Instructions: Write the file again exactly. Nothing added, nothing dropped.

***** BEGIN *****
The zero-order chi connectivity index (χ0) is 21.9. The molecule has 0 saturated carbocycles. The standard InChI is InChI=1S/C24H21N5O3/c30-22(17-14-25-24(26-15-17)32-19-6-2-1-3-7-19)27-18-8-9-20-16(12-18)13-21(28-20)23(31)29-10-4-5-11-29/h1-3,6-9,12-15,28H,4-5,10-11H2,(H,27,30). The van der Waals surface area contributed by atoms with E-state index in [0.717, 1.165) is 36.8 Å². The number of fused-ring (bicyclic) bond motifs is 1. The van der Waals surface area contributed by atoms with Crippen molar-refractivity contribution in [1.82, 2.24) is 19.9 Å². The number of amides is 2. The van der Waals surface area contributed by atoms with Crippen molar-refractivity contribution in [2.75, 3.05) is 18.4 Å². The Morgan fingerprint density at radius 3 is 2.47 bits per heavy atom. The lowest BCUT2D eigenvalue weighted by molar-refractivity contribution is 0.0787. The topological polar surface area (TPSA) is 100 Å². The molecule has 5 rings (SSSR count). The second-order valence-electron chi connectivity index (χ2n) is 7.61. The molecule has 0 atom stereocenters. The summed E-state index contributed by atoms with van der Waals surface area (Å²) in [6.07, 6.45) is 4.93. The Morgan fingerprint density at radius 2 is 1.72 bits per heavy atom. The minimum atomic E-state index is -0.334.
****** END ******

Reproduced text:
The zero-order chi connectivity index (χ0) is 21.9. The molecule has 0 saturated carbocycles. The standard InChI is InChI=1S/C24H21N5O3/c30-22(17-14-25-24(26-15-17)32-19-6-2-1-3-7-19)27-18-8-9-20-16(12-18)13-21(28-20)23(31)29-10-4-5-11-29/h1-3,6-9,12-15,28H,4-5,10-11H2,(H,27,30). The van der Waals surface area contributed by atoms with E-state index in [0.717, 1.165) is 36.8 Å². The number of fused-ring (bicyclic) bond motifs is 1. The van der Waals surface area contributed by atoms with Crippen molar-refractivity contribution in [1.82, 2.24) is 19.9 Å². The number of amides is 2. The van der Waals surface area contributed by atoms with Crippen molar-refractivity contribution in [2.75, 3.05) is 18.4 Å². The Morgan fingerprint density at radius 3 is 2.47 bits per heavy atom. The lowest BCUT2D eigenvalue weighted by molar-refractivity contribution is 0.0787. The topological polar surface area (TPSA) is 100 Å². The molecule has 5 rings (SSSR count). The second-order valence-electron chi connectivity index (χ2n) is 7.61. The molecule has 0 atom stereocenters. The summed E-state index contributed by atoms with van der Waals surface area (Å²) in [6.07, 6.45) is 4.93. The Morgan fingerprint density at radius 2 is 1.72 bits per heavy atom. The minimum atomic E-state index is -0.334.